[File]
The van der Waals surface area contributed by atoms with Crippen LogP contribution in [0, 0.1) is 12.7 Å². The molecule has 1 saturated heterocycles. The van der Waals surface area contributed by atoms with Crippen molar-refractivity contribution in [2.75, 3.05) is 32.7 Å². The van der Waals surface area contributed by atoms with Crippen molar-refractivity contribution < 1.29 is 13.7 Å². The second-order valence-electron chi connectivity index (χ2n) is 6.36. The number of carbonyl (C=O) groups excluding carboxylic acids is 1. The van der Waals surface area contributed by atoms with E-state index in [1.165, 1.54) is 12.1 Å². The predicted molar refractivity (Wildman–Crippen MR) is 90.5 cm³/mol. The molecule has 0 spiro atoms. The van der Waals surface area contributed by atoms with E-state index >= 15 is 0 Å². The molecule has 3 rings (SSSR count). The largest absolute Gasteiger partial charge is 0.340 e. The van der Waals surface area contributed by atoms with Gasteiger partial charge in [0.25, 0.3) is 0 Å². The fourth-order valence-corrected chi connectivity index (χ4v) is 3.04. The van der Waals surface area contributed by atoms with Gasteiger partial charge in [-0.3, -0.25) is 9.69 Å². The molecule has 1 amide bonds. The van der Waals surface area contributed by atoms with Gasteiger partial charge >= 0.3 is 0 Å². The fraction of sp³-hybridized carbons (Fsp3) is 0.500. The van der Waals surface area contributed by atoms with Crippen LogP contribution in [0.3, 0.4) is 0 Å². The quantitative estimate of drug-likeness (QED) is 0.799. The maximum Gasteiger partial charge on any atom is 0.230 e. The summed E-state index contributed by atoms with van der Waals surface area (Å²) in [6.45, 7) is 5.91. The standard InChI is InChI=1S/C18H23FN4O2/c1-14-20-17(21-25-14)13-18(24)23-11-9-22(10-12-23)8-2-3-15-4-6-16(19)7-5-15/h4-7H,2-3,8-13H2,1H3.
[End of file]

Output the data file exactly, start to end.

The van der Waals surface area contributed by atoms with Crippen LogP contribution in [0, 0.1) is 12.7 Å². The molecule has 1 saturated heterocycles. The van der Waals surface area contributed by atoms with Crippen molar-refractivity contribution in [2.75, 3.05) is 32.7 Å². The van der Waals surface area contributed by atoms with Crippen molar-refractivity contribution < 1.29 is 13.7 Å². The second-order valence-electron chi connectivity index (χ2n) is 6.36. The number of carbonyl (C=O) groups excluding carboxylic acids is 1. The van der Waals surface area contributed by atoms with E-state index in [1.165, 1.54) is 12.1 Å². The predicted molar refractivity (Wildman–Crippen MR) is 90.5 cm³/mol. The molecule has 0 spiro atoms. The van der Waals surface area contributed by atoms with E-state index >= 15 is 0 Å². The molecule has 3 rings (SSSR count). The largest absolute Gasteiger partial charge is 0.340 e. The van der Waals surface area contributed by atoms with Gasteiger partial charge in [0.25, 0.3) is 0 Å². The fourth-order valence-corrected chi connectivity index (χ4v) is 3.04. The van der Waals surface area contributed by atoms with Gasteiger partial charge in [-0.3, -0.25) is 9.69 Å². The molecule has 1 amide bonds. The van der Waals surface area contributed by atoms with Gasteiger partial charge >= 0.3 is 0 Å². The fraction of sp³-hybridized carbons (Fsp3) is 0.500. The van der Waals surface area contributed by atoms with Crippen LogP contribution in [0.3, 0.4) is 0 Å². The quantitative estimate of drug-likeness (QED) is 0.799. The maximum Gasteiger partial charge on any atom is 0.230 e. The summed E-state index contributed by atoms with van der Waals surface area (Å²) in [6.45, 7) is 5.91. The standard InChI is InChI=1S/C18H23FN4O2/c1-14-20-17(21-25-14)13-18(24)23-11-9-22(10-12-23)8-2-3-15-4-6-16(19)7-5-15/h4-7H,2-3,8-13H2,1H3.